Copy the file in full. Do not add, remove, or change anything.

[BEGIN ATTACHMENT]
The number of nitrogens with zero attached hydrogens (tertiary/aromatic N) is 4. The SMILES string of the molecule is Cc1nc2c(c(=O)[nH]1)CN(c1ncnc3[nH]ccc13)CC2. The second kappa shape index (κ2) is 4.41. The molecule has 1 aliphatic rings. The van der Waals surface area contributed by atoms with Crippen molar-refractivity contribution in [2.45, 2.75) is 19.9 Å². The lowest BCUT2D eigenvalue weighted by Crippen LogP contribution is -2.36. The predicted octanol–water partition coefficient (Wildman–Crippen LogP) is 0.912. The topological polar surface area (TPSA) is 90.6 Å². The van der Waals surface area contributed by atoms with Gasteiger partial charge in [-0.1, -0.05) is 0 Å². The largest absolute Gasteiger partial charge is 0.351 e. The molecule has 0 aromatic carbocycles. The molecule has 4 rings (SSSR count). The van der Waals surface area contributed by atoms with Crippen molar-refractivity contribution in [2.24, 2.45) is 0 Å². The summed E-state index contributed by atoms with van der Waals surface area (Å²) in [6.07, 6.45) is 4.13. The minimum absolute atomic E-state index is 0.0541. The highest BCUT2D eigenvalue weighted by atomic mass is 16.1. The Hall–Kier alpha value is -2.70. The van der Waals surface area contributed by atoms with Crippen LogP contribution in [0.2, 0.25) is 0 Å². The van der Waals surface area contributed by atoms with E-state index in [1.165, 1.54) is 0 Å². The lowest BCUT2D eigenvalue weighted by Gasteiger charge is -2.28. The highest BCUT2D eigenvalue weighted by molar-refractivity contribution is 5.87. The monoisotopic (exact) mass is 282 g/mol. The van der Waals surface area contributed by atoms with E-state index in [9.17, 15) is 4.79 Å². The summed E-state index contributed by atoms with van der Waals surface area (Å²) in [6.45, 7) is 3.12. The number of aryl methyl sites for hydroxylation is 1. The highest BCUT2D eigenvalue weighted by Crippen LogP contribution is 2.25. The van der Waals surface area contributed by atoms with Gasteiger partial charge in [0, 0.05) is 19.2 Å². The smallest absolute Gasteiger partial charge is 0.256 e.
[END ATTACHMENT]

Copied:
The number of nitrogens with zero attached hydrogens (tertiary/aromatic N) is 4. The SMILES string of the molecule is Cc1nc2c(c(=O)[nH]1)CN(c1ncnc3[nH]ccc13)CC2. The second kappa shape index (κ2) is 4.41. The molecule has 1 aliphatic rings. The van der Waals surface area contributed by atoms with Crippen molar-refractivity contribution in [2.45, 2.75) is 19.9 Å². The lowest BCUT2D eigenvalue weighted by Crippen LogP contribution is -2.36. The predicted octanol–water partition coefficient (Wildman–Crippen LogP) is 0.912. The topological polar surface area (TPSA) is 90.6 Å². The van der Waals surface area contributed by atoms with Gasteiger partial charge in [-0.1, -0.05) is 0 Å². The largest absolute Gasteiger partial charge is 0.351 e. The molecule has 0 aromatic carbocycles. The molecule has 4 rings (SSSR count). The van der Waals surface area contributed by atoms with Crippen molar-refractivity contribution in [2.24, 2.45) is 0 Å². The summed E-state index contributed by atoms with van der Waals surface area (Å²) in [6.07, 6.45) is 4.13. The minimum absolute atomic E-state index is 0.0541. The highest BCUT2D eigenvalue weighted by atomic mass is 16.1. The Hall–Kier alpha value is -2.70. The van der Waals surface area contributed by atoms with Crippen LogP contribution in [0.2, 0.25) is 0 Å². The van der Waals surface area contributed by atoms with E-state index in [1.165, 1.54) is 0 Å². The lowest BCUT2D eigenvalue weighted by Gasteiger charge is -2.28. The highest BCUT2D eigenvalue weighted by molar-refractivity contribution is 5.87. The monoisotopic (exact) mass is 282 g/mol. The van der Waals surface area contributed by atoms with E-state index in [9.17, 15) is 4.79 Å². The summed E-state index contributed by atoms with van der Waals surface area (Å²) in [6.45, 7) is 3.12. The number of aryl methyl sites for hydroxylation is 1. The highest BCUT2D eigenvalue weighted by Crippen LogP contribution is 2.25. The van der Waals surface area contributed by atoms with Gasteiger partial charge in [0, 0.05) is 19.2 Å². The smallest absolute Gasteiger partial charge is 0.256 e.